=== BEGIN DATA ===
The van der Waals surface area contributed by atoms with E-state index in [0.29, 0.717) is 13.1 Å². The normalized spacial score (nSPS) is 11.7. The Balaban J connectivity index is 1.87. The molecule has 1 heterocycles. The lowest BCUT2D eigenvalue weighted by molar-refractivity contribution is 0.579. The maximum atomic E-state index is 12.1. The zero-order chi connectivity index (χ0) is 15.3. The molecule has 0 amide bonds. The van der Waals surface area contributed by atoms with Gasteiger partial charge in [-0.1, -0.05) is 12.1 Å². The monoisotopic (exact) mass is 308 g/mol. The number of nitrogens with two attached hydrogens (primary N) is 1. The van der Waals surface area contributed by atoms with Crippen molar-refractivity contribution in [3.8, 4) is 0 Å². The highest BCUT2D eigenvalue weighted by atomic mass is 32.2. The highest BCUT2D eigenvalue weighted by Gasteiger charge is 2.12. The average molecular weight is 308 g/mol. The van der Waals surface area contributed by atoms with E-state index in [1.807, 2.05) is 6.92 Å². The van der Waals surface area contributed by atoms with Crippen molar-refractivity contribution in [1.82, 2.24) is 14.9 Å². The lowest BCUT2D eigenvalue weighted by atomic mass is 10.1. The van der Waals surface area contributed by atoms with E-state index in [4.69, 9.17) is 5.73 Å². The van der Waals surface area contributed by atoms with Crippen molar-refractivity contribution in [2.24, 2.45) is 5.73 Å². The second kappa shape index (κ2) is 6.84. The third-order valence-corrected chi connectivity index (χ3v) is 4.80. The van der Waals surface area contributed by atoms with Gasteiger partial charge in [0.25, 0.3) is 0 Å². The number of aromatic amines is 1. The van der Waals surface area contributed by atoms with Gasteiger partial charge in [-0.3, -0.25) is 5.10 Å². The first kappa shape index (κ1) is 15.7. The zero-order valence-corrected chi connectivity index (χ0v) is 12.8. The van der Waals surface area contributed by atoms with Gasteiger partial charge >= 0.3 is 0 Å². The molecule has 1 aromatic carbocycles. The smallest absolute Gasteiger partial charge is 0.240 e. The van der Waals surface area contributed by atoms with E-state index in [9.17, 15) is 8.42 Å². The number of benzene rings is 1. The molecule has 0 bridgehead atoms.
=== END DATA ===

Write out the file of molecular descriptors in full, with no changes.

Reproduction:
The van der Waals surface area contributed by atoms with E-state index in [0.29, 0.717) is 13.1 Å². The normalized spacial score (nSPS) is 11.7. The Balaban J connectivity index is 1.87. The molecule has 1 heterocycles. The lowest BCUT2D eigenvalue weighted by molar-refractivity contribution is 0.579. The maximum atomic E-state index is 12.1. The zero-order chi connectivity index (χ0) is 15.3. The molecule has 0 amide bonds. The van der Waals surface area contributed by atoms with Gasteiger partial charge in [-0.1, -0.05) is 12.1 Å². The monoisotopic (exact) mass is 308 g/mol. The number of nitrogens with two attached hydrogens (primary N) is 1. The van der Waals surface area contributed by atoms with Crippen molar-refractivity contribution in [3.8, 4) is 0 Å². The highest BCUT2D eigenvalue weighted by atomic mass is 32.2. The highest BCUT2D eigenvalue weighted by Gasteiger charge is 2.12. The average molecular weight is 308 g/mol. The van der Waals surface area contributed by atoms with E-state index in [1.807, 2.05) is 6.92 Å². The van der Waals surface area contributed by atoms with Crippen molar-refractivity contribution in [1.82, 2.24) is 14.9 Å². The lowest BCUT2D eigenvalue weighted by atomic mass is 10.1. The van der Waals surface area contributed by atoms with E-state index in [4.69, 9.17) is 5.73 Å². The van der Waals surface area contributed by atoms with Crippen molar-refractivity contribution in [2.24, 2.45) is 5.73 Å². The second kappa shape index (κ2) is 6.84. The third-order valence-corrected chi connectivity index (χ3v) is 4.80. The van der Waals surface area contributed by atoms with Gasteiger partial charge in [0.25, 0.3) is 0 Å². The number of aromatic amines is 1. The van der Waals surface area contributed by atoms with Gasteiger partial charge in [-0.3, -0.25) is 5.10 Å². The first kappa shape index (κ1) is 15.7. The zero-order valence-corrected chi connectivity index (χ0v) is 12.8. The van der Waals surface area contributed by atoms with Gasteiger partial charge >= 0.3 is 0 Å². The molecule has 1 aromatic carbocycles. The smallest absolute Gasteiger partial charge is 0.240 e. The van der Waals surface area contributed by atoms with E-state index in [9.17, 15) is 8.42 Å². The number of benzene rings is 1. The molecule has 0 bridgehead atoms.